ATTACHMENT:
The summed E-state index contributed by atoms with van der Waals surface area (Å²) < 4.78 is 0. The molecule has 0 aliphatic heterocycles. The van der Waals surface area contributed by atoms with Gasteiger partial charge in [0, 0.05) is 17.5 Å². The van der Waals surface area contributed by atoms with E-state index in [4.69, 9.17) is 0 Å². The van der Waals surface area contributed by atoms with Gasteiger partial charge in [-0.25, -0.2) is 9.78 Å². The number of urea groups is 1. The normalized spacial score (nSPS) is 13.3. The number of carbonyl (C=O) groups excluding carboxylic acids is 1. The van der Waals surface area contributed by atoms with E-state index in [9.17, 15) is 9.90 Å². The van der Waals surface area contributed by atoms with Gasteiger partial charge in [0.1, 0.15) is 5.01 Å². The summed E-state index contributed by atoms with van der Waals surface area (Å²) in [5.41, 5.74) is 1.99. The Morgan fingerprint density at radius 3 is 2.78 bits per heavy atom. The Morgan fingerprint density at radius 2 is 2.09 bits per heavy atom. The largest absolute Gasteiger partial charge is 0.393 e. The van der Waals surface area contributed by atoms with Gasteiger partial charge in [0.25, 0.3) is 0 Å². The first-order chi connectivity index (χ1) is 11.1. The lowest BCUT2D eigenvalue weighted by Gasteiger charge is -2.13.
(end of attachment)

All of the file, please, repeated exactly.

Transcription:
The summed E-state index contributed by atoms with van der Waals surface area (Å²) < 4.78 is 0. The molecule has 0 aliphatic heterocycles. The van der Waals surface area contributed by atoms with Gasteiger partial charge in [0, 0.05) is 17.5 Å². The van der Waals surface area contributed by atoms with E-state index in [4.69, 9.17) is 0 Å². The van der Waals surface area contributed by atoms with Gasteiger partial charge in [-0.25, -0.2) is 9.78 Å². The number of urea groups is 1. The normalized spacial score (nSPS) is 13.3. The number of carbonyl (C=O) groups excluding carboxylic acids is 1. The van der Waals surface area contributed by atoms with E-state index in [9.17, 15) is 9.90 Å². The van der Waals surface area contributed by atoms with Gasteiger partial charge in [0.1, 0.15) is 5.01 Å². The summed E-state index contributed by atoms with van der Waals surface area (Å²) in [5.41, 5.74) is 1.99. The Morgan fingerprint density at radius 3 is 2.78 bits per heavy atom. The Morgan fingerprint density at radius 2 is 2.09 bits per heavy atom. The largest absolute Gasteiger partial charge is 0.393 e. The van der Waals surface area contributed by atoms with Gasteiger partial charge in [0.25, 0.3) is 0 Å². The first-order chi connectivity index (χ1) is 11.1. The lowest BCUT2D eigenvalue weighted by Gasteiger charge is -2.13.